6. From Billy Gunn the Cowboy to Mr. Ass

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    Billy Gunn is a case of gimmick improvement followed by a downfall. He went from a classic cowboy as a half of The Smoking Gunns with his on screen brother to a gay gimmick in a duo called Billy and Chuck.

    From 1993 to 1996, Billy Gunn portrayed a cowboy with the complete outfit that included a toy gun. With Bart Gunn, he won the Tag Team Titles on three occasions, but despite their success, they were going nowhere and the team was split. Bart ran with the same gimmick as a face in solo, but Billy turned heel when he turned on his partner.

    In early 1997, Billy Gunn became Rockabilly, and The Honky Tonk Man became his mentor. But the rock'n'roller gimmick wasn't going anywhere and Gunn quickly adopted a brand new style, with a very cocky attitude.

    Bad Ass Billy Gunn, also known as Mr. Ass, was born when he aligned himself with Road Dogg to form The New Age Outlaws. It was the beginning of Gunn's best moments with the WWE and his popularity reached its peak when the new duo joined Degeneration X.

    The New Age Outlaws managed to put their hands on the Tag Team Gold five times and, in the meantime, Gunn became the 1999 King of the Ring, but it was never followed by a main event push.

    Eventually, in late 2000, the New Age Outlaws and DX both disbanded and Mr. Ass went in solo for some time and dropped the gimmick after he lost a stipulation match in a feud against Right To Censor.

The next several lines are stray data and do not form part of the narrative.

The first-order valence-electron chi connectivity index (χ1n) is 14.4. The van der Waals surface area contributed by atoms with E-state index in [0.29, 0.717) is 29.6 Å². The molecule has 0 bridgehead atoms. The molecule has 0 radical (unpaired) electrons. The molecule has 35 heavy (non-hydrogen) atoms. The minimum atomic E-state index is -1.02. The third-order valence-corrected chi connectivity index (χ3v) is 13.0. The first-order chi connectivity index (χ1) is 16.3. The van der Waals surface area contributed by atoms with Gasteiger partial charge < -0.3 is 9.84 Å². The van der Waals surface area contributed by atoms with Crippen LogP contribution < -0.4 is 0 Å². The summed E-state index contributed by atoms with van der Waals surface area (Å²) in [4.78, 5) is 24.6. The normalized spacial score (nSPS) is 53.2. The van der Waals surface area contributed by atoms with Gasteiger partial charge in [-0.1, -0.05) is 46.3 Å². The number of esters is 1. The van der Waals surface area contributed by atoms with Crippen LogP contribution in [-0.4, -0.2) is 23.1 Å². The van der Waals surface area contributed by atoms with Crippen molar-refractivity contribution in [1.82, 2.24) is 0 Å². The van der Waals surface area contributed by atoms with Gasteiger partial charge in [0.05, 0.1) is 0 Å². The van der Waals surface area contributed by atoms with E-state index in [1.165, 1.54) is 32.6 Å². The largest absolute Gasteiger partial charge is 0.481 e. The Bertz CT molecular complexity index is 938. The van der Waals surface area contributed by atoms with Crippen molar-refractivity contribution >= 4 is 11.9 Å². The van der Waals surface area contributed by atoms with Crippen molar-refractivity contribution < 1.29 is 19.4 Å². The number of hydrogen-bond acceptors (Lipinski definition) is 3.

He became "The One" Billy Gunn, but it didn't last much and he was repackaged once again and sent back in the tag team division where he was the most successful.

    In 2001-02, he formed the unorthodox duo of Billy and Chuck with Chuck Palumbo. They portrayed gay characters and they even pushed the audacity to an on-screen wedding together.

    But, right before tying the knot, they revealed they were not actual homosexual lovers and that the whole storyline was just a stunt to gain attention. Billy and Chuck parted ways with no waves at the end of 2002.

    After being on the sideline due to an injury, Mr. Ass came back in the middle of 2003 for a last run with the company and he was released in November 2004 despite being a top face.    

5. From the Headshrinkers to Rikishi

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    Rikishi Fatu went from a Samoan wildman to a cool dancing big guy with some twists in the process.

    Fatu initially joined the WWE in 1992 with his teammate Samu to form The Headshrinkers that had little success. They were first managed by Afa and their gimmick was pretty similar to the one originally portrayed by The Wild Samoans.